There are two main tasks performed by the adaptive filter; viz. adaptation process and filtering process. In **Figure 1.1 these processes are identified by the adaptation process and adaptive filter blocks. For a linear adaptive filter as given by (1.1), the filtering process involves convolution. If the number of adaptive filter coefficients is large, the convolution operation may prove to be computationally expensive. Reduced complexity convolution techniques based on fast Fourier transform (FFT), such as overlap-add and overlap-save, may be used to ease computational demand. The adaptation process can also become computationally expensive for long adaptive filters due to the arithmetic operations required to update the adaptive filter coefficients. The computational complexity of the adaptation process depends on the adaptation algorithm employed. **

Prediction of random signals and noise cancellation are two special cases of adaptive system identification. **Figure 1.2(a) shows a one-step predictor which estimates the present value of the random signal x(k. If x(k) is a stable autoregressive (AR) process of order N: **

**(1.3) **

where *v*(*k*in **. After convergence the prediction error e(k) is equal to v(k), which implies whitening of the coloured noise signal x(kat the input of the adaptive filter. Swapping x(kin Figure 1.1 and referring to x(kas the interfering noise changes the system identification problem to a noise cancellation problem with e(kmay undergo before interfering with the signal of interest x(k). The sum of x(kis the primary signal. The unknown system is identified by an adaptive filter. Subtracting the adaptive filter output from the reference signal gives the error signal. Minimization of the error norm implies minimization of the difference between the adaptive filter output and the filtered reference signal. If the adaptive filter provides a perfect estimate of the unknown system, then the error signal becomes identical to the signal of interest. This provides perfect noise removal. **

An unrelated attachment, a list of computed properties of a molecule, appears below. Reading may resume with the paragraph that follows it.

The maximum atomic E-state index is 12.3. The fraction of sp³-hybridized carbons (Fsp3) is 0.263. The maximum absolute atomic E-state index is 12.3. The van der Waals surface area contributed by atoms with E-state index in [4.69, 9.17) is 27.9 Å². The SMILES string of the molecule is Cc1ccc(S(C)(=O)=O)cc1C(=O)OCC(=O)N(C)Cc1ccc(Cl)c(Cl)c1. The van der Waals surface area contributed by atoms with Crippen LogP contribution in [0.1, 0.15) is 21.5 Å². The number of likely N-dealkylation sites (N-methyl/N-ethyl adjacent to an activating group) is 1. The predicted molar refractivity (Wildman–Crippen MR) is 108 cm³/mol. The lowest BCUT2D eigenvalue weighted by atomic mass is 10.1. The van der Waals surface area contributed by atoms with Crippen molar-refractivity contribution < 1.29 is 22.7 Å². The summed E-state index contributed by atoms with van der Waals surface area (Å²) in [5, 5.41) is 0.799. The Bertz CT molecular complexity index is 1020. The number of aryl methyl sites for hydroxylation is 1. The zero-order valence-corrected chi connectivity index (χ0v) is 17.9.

**Figure 1.2 **Special cases of system identification. (a) One-step prediction of a random signal by an adaptive filter which identifies the autoregressive model of the random signal with *y *( *k *) giving the prediction output and *e *( *k *) the prediction error; (b) Adaptive noise cancellation where the adaptive filter estimates the unknown system filtering the input noise signal *n *( *k *) with *x *( *k *) denoting the signal of interest and *e *( *k *) the ‘cleaned’ signal.

### 1.2.2 Adaptive inverse system identification

**Figure 1.3 illustrates the adaptive inverse system identification problem. Comparison of Figures 1.2 and 1.3 reveals that adaptive inverse system identification requires an adaptive filter to be connected to the input and noisy output of the unknown system in the reverse direction. The use of the D for the desired adaptive filter response ensures that the adaptive filter will be able to approximate the inverse system for non-minimum-phase or maximum-phase linear systems. For such systems the stable inverse system is non-causal and has infinite impulse response (IIR). A (causal) FIR adaptive filter can approximate the stable inverse only if it is sufficiently long (i.e. N is sufficiently large) and D ). **

**Figure 1.3 **Adaptive inverse system identification.

as a measure of accuracy for inverse system identification. The adaptive filter coefficients are adjusted iteratively in order to minimize the error norm in a statistical sense. At the end of the minimization process the adaptive filter converges to an estimate of the inverse of the unknown system. Due to the presence of noise at the unknown system output, the inverse system estimate is not identical to the zero-forcing solution that ignores the output